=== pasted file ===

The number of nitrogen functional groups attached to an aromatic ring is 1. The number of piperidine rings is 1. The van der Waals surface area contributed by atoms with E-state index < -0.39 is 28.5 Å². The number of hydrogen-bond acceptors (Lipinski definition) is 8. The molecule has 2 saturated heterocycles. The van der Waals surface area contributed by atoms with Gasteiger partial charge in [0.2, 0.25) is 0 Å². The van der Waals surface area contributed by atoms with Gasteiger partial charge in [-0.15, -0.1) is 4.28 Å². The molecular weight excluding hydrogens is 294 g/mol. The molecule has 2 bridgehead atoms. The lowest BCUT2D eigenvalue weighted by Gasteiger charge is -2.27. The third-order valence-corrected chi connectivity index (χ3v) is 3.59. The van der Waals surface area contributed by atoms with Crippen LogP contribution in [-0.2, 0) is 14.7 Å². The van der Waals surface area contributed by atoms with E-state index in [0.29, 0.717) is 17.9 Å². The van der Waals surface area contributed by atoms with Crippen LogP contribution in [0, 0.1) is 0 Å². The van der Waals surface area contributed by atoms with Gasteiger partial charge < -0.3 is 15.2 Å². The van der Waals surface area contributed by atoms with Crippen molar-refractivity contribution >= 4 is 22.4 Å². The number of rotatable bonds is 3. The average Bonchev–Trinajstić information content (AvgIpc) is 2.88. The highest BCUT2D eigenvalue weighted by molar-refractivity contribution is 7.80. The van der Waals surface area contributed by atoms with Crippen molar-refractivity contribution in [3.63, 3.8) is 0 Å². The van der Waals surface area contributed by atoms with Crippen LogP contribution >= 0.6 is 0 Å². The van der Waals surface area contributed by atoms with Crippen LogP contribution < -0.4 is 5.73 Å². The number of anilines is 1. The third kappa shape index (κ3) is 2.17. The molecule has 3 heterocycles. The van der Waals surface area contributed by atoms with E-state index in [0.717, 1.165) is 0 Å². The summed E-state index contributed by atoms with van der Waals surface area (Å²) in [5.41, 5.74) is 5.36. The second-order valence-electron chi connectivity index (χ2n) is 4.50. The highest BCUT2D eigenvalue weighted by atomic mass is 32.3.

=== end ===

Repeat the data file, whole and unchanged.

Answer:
The number of nitrogen functional groups attached to an aromatic ring is 1. The number of piperidine rings is 1. The van der Waals surface area contributed by atoms with E-state index < -0.39 is 28.5 Å². The number of hydrogen-bond acceptors (Lipinski definition) is 8. The molecule has 2 saturated heterocycles. The van der Waals surface area contributed by atoms with Gasteiger partial charge in [0.2, 0.25) is 0 Å². The van der Waals surface area contributed by atoms with Gasteiger partial charge in [-0.15, -0.1) is 4.28 Å². The molecular weight excluding hydrogens is 294 g/mol. The molecule has 2 bridgehead atoms. The lowest BCUT2D eigenvalue weighted by Gasteiger charge is -2.27. The third-order valence-corrected chi connectivity index (χ3v) is 3.59. The van der Waals surface area contributed by atoms with Crippen LogP contribution in [-0.2, 0) is 14.7 Å². The van der Waals surface area contributed by atoms with E-state index in [0.29, 0.717) is 17.9 Å². The van der Waals surface area contributed by atoms with Crippen LogP contribution in [0, 0.1) is 0 Å². The van der Waals surface area contributed by atoms with Gasteiger partial charge < -0.3 is 15.2 Å². The van der Waals surface area contributed by atoms with Crippen molar-refractivity contribution >= 4 is 22.4 Å². The number of rotatable bonds is 3. The average Bonchev–Trinajstić information content (AvgIpc) is 2.88. The highest BCUT2D eigenvalue weighted by molar-refractivity contribution is 7.80. The van der Waals surface area contributed by atoms with Crippen molar-refractivity contribution in [3.63, 3.8) is 0 Å². The van der Waals surface area contributed by atoms with Crippen LogP contribution >= 0.6 is 0 Å². The van der Waals surface area contributed by atoms with Crippen LogP contribution < -0.4 is 5.73 Å². The number of anilines is 1. The third kappa shape index (κ3) is 2.17. The molecule has 3 heterocycles. The van der Waals surface area contributed by atoms with E-state index in [0.717, 1.165) is 0 Å². The summed E-state index contributed by atoms with van der Waals surface area (Å²) in [5.41, 5.74) is 5.36. The second-order valence-electron chi connectivity index (χ2n) is 4.50. The highest BCUT2D eigenvalue weighted by atomic mass is 32.3.